New Jersey has signed into law new protections for animals against suffering cruelty and abuse, making law some "Common Sense" standards of care for animals and elevating New Jersey into the top tier among states in protecting animals.

On Wednesday, New Jersey Governor Phil Murphy signed legislation S-981/A-2354 into NJ Law to establish a baseline for animal care that if violated will lead to the forfeiture of animal ownership and creating clear procedures for seizure of animals involved in cruelty violations. Under this new law, a court is authorized to issue a warrant to allow law enforcement to enter private property to remove the animal from an abusive environment and to place the animal into the care of a licensed shelter or kennel. That facility now having custody of the animal must provide care that will improve the animal's physical and psychological well-being with the purpose of transferring the animal into the long-term care of an animal rescue organization facility or a foster home, whichever is determined is best for the animal's best interests.  Also, any animal care agency that receives an animal that was removed from an abusive environment is allowed to apply for "reasonable costs of care" compensation from the state for the delivery of the animal to them.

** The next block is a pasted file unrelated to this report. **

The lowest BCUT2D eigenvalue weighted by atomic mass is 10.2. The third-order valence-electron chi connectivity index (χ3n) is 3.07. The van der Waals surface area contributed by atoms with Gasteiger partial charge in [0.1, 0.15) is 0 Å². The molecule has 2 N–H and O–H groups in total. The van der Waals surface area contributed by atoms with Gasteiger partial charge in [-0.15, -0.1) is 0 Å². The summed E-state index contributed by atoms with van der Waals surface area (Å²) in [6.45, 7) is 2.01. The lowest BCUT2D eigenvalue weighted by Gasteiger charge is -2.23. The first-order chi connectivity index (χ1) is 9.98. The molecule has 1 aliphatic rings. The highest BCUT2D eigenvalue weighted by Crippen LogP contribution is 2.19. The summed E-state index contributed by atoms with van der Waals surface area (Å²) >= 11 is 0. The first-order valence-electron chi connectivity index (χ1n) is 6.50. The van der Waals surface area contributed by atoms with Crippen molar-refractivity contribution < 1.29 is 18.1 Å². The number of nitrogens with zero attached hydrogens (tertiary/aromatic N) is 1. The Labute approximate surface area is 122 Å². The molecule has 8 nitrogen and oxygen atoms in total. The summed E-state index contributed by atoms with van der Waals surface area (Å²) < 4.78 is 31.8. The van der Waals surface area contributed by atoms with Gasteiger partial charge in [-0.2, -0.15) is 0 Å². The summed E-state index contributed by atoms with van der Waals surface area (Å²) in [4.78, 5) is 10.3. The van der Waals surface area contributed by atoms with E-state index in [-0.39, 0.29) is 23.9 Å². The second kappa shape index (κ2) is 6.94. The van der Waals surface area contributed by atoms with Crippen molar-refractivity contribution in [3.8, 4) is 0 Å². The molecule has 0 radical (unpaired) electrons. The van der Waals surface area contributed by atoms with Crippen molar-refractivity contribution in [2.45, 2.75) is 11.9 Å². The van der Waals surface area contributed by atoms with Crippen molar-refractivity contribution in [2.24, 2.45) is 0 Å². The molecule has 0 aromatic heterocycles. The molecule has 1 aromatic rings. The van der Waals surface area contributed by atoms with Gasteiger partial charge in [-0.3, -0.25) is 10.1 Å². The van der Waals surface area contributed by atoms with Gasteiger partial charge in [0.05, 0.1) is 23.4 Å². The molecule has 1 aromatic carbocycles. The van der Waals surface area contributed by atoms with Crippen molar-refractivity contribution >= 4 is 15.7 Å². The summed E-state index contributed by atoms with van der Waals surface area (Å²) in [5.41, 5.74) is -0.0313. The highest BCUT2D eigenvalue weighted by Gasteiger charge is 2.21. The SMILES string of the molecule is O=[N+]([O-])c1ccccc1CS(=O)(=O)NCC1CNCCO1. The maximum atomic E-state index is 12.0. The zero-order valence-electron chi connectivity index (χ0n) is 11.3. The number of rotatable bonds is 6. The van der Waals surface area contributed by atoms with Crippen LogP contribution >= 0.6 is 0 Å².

This new legislation also gives state and local law enforcement officers in the state of New Jersey the authority to act in the protection of an animal if immediate assistance is required to protect an animal from cruelty or abuse. A law enforcement officer can enter private property to rescue an animal so that they can establish reasonable evidence that the animal was suffering cruelty and the officer is required to protect the animal from harm.

New Jersey Governor Phil Murphy released the following statement after signing this new Animal Protections Legislation into law:

“I am proud to sign legislation that will not only strengthen protections for animals in New Jersey, but ensure that animals who have suffered cruel treatment are cared for swiftly and sufficiently - These safeguards and procedures will enable law enforcement to intercept cases of animal cruelty and make certain that those animals are given a second chance.”

The law establishes specific baseline animal care expectations of owners and violations of these standards of care can result in multiple criminal charges, even if the person charged with the custody of the animal is not physically present at the time of the discovery of the animal cruelty. Among the baseline standards for animal protection includes the establishment that the home or shelter of the animal has to be safe from harmful weather conditions, supplied with clean and fresh water regularly, and not confined from the freedom of movement to rest comfortably.

Before the passage of this new legislation, the Animal Legal Defense Fund rated New Jersey a "Middle Tier" state in Animal Protection because the state's previous Animal Cruelty Protections did not enable law enforcement to rescue animals from animal cruelty situations like hot cars or abusive homes.  Also, under the old New Jersey laws, those entrusted with the care of animals did not have their custody of the animals forfeited because of violations of Animal Cruelty Protections.

For more information about this new law, you can read the outlined details of these new Animal Protections by clicking here.

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